The whole world is facing a triumph of greed, arrogance, immorality, and stupidity that it cannot survive.

That's what that cartoon is about.
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As you might guess from the prologue above, their really isn't much worth talking about in today's paper.

Worth reading is a story on A3 "Food bank has only enough money to stay open another couple of months". This is the province that can afford to make gifts to the very wealthy, like handing over our forests on the cheap, and spending over a hundred million on a hockey rink to cater to a wealthy team owner. But it can't afford to feed its own people.

A11 has a commentary worth reading. "Taking the premier to school om needs of N.B. students"  The New Brunswick education system, one of the better ones in this world, is in great danger, partly because the government and the Irving press can think of nothing but hammering us to pay for a recession that was caused by big business, and has actually made big business bigger.

The government is also showing a tilt to privatization of parts of education. The US did a lot of that. It's now ranked somewhere around 50th in the world for quality of education. Cuba is way ahead of it. Haiti, where education  is largely in private or institutional hands and which is effectively ruled by the US has one of the lowest ranked education systems in the world. Only a minority can get to school at all in that country. And, of that minority, only 2% finish grade five. (Canada is usually ranked in the top 8.)

Mind you, New Brunswick is VERY low ranked in literacy. But I don't think that's because of the education system. I think it's because of a social atmosphere in this province that actually discourages thinking.

I would also recommend a glance at the editorial cartoon - but not because it's good. It shows a fracking truck help up by signs that read uncertainty, indecision, waffling,...all of them negative. But that's NOT what's holding up the truck. Two things are holding it up.

One is a government that is buying time to pretend it's studying the situation when it knows that it's going to say yes, The other is not an uncertainty - but a sure thing. We know very little about the environmental dangers of fracking. And we certainly haven't learned anything about it from this newspaper or its cartoons. This cartoon, in fact, is very close to being propaganda by writing off the whole issue as if it were just a political fumbling..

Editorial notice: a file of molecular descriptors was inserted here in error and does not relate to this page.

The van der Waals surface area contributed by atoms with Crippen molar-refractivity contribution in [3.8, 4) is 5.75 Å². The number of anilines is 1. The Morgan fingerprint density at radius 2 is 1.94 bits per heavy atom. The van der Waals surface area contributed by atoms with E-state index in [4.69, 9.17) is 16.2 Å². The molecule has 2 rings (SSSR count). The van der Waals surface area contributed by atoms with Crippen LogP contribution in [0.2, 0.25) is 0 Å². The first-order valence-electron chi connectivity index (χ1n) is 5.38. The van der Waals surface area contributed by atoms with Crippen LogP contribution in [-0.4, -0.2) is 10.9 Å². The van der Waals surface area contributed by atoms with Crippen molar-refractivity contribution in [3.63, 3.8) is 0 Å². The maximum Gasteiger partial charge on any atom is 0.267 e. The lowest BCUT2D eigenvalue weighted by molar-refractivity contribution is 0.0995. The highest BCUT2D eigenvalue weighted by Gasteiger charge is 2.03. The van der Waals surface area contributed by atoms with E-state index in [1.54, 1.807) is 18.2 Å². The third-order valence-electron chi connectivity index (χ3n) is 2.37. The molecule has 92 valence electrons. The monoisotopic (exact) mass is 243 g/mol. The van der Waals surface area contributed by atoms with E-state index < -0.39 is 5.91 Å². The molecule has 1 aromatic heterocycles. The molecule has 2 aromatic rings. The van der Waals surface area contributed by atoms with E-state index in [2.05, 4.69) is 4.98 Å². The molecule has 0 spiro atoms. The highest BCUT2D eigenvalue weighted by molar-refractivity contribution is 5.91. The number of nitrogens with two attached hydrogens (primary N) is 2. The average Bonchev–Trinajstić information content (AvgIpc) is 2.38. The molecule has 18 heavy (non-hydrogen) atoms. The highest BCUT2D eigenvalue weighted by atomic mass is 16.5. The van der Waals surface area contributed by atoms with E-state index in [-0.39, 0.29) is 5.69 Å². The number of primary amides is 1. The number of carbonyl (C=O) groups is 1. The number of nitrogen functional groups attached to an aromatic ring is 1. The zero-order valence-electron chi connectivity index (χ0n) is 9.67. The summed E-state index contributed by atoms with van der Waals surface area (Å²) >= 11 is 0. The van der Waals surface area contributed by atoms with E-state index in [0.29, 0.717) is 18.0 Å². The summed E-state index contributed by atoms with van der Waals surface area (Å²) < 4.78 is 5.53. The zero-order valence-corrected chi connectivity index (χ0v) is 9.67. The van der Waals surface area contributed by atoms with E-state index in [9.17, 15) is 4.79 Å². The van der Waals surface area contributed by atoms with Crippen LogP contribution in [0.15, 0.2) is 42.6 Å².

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There are only two items in Canada&World worth reading. One is "Canada's military better in Arctic than people think..." The story is from some think tank - and it's a crock.

There is only one country in the world that might have any reason to attack our claim to the Canadian Arctic. That's the US. If another country were to attack the Arctic, the US would have to join in - not to protect us, but to protect its own claims.  But we have no defence in the Arctic to deal with the US. And that's going to cost us.

The US has been using the Northwest Passage (Canadian) freely for decades. It doesn't ask for permission, as it's supposed to. It simply ignores our claim. And that passage is close to becoming a major, world shipping route. We're going to face the same problem soon with Arctic land areas that are likely to  have oil and other minerals. (a  news editor should have known that, and have seen the story got to some capable person on the editorial or commentary page.)

B4 also has "Undercover police gave money for B.C. terror suspects, says lawyer.' The claim is that some 245 police were involved in an operation aimed at a poor, isolated, and mentally damaged couple. The purpose was to convince them they should be terrorists. In the course of it, they were instructed how to make a bomb, were given lots of attention and money, and were constantly encouraged and even threatened to get the bombing under way.

Well, that's not surprising. It happens in police states. There have been similar stories out of the US. And so we had245 police officers working on a drug addled couple to convince them to set a bomb so they could be charged with terrorism. Our tax dollars at work.

B5 has a related stor. Australia intends to strip citizenship from people suspected of terrorism. Not accused. Not tried. Just suspected. And what is a terrorist? Well, it's anybody the government says might be a terrorist.

So much for democracy. So much for rights under the law. We are, all over the world, entering a period of rule led by a seventeenth century aristocracy, and, as in the seventeenth century, an aristocracy by birth. And we are shaping police forces whose job is not to protect us but to protect the aristocracy from criticism or interference..